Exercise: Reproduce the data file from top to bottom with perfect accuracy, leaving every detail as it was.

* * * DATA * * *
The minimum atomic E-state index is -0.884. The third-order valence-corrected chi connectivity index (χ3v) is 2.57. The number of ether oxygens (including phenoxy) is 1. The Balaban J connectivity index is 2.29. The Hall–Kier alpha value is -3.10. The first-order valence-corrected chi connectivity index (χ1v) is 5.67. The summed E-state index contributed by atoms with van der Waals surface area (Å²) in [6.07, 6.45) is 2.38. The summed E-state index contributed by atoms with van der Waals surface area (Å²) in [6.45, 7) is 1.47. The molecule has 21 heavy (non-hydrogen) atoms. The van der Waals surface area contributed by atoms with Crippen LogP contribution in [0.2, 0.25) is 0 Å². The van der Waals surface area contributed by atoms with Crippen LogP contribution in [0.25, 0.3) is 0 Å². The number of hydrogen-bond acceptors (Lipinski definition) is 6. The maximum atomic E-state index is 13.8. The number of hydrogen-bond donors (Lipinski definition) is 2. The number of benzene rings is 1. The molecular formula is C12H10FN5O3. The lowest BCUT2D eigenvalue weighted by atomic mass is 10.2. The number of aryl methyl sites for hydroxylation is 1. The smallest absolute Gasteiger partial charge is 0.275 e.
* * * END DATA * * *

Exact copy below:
The minimum atomic E-state index is -0.884. The third-order valence-corrected chi connectivity index (χ3v) is 2.57. The number of ether oxygens (including phenoxy) is 1. The Balaban J connectivity index is 2.29. The Hall–Kier alpha value is -3.10. The first-order valence-corrected chi connectivity index (χ1v) is 5.67. The summed E-state index contributed by atoms with van der Waals surface area (Å²) in [6.07, 6.45) is 2.38. The summed E-state index contributed by atoms with van der Waals surface area (Å²) in [6.45, 7) is 1.47. The molecule has 21 heavy (non-hydrogen) atoms. The van der Waals surface area contributed by atoms with Crippen LogP contribution in [0.2, 0.25) is 0 Å². The van der Waals surface area contributed by atoms with Crippen LogP contribution in [0.25, 0.3) is 0 Å². The number of hydrogen-bond acceptors (Lipinski definition) is 6. The maximum atomic E-state index is 13.8. The number of hydrogen-bond donors (Lipinski definition) is 2. The number of benzene rings is 1. The molecular formula is C12H10FN5O3. The lowest BCUT2D eigenvalue weighted by atomic mass is 10.2. The number of aryl methyl sites for hydroxylation is 1. The smallest absolute Gasteiger partial charge is 0.275 e.